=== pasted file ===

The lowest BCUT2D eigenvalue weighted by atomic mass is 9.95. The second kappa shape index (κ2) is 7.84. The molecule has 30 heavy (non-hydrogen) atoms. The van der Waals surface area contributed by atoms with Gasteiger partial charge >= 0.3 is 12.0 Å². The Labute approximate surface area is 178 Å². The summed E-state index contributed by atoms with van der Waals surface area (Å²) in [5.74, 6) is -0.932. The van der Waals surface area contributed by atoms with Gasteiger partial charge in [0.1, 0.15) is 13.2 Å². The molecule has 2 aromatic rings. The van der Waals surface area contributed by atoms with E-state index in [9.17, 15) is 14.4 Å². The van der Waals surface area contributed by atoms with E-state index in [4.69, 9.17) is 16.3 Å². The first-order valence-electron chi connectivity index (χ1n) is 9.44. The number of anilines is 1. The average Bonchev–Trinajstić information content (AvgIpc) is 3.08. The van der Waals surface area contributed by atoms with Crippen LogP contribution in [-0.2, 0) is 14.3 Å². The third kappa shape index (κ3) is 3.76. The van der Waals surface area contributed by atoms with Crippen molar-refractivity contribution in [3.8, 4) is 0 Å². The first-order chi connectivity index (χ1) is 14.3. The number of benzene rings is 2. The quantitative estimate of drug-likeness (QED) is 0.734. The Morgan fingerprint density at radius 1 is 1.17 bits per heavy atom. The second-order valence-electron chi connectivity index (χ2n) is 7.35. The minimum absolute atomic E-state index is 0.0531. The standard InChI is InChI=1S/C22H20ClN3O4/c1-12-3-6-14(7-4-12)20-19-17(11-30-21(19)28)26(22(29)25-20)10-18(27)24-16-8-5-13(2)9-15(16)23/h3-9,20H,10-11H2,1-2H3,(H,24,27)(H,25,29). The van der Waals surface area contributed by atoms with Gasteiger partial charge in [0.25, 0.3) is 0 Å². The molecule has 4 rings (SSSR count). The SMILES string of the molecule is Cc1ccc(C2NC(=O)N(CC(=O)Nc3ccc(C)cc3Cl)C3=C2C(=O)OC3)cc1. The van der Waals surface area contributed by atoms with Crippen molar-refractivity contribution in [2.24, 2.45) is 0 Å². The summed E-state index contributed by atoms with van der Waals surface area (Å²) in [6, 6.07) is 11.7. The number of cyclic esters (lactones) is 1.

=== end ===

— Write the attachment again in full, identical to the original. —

The lowest BCUT2D eigenvalue weighted by atomic mass is 9.95. The second kappa shape index (κ2) is 7.84. The molecule has 30 heavy (non-hydrogen) atoms. The van der Waals surface area contributed by atoms with Gasteiger partial charge >= 0.3 is 12.0 Å². The Labute approximate surface area is 178 Å². The summed E-state index contributed by atoms with van der Waals surface area (Å²) in [5.74, 6) is -0.932. The van der Waals surface area contributed by atoms with Gasteiger partial charge in [0.1, 0.15) is 13.2 Å². The molecule has 2 aromatic rings. The van der Waals surface area contributed by atoms with E-state index in [9.17, 15) is 14.4 Å². The van der Waals surface area contributed by atoms with E-state index in [4.69, 9.17) is 16.3 Å². The first-order valence-electron chi connectivity index (χ1n) is 9.44. The number of anilines is 1. The average Bonchev–Trinajstić information content (AvgIpc) is 3.08. The van der Waals surface area contributed by atoms with Crippen LogP contribution in [-0.2, 0) is 14.3 Å². The third kappa shape index (κ3) is 3.76. The van der Waals surface area contributed by atoms with Crippen molar-refractivity contribution in [3.8, 4) is 0 Å². The first-order chi connectivity index (χ1) is 14.3. The number of benzene rings is 2. The quantitative estimate of drug-likeness (QED) is 0.734. The Morgan fingerprint density at radius 1 is 1.17 bits per heavy atom. The second-order valence-electron chi connectivity index (χ2n) is 7.35. The minimum absolute atomic E-state index is 0.0531. The standard InChI is InChI=1S/C22H20ClN3O4/c1-12-3-6-14(7-4-12)20-19-17(11-30-21(19)28)26(22(29)25-20)10-18(27)24-16-8-5-13(2)9-15(16)23/h3-9,20H,10-11H2,1-2H3,(H,24,27)(H,25,29). The van der Waals surface area contributed by atoms with Gasteiger partial charge in [0.25, 0.3) is 0 Å². The molecule has 4 rings (SSSR count). The SMILES string of the molecule is Cc1ccc(C2NC(=O)N(CC(=O)Nc3ccc(C)cc3Cl)C3=C2C(=O)OC3)cc1. The van der Waals surface area contributed by atoms with Crippen molar-refractivity contribution in [2.24, 2.45) is 0 Å². The summed E-state index contributed by atoms with van der Waals surface area (Å²) in [6, 6.07) is 11.7. The number of cyclic esters (lactones) is 1.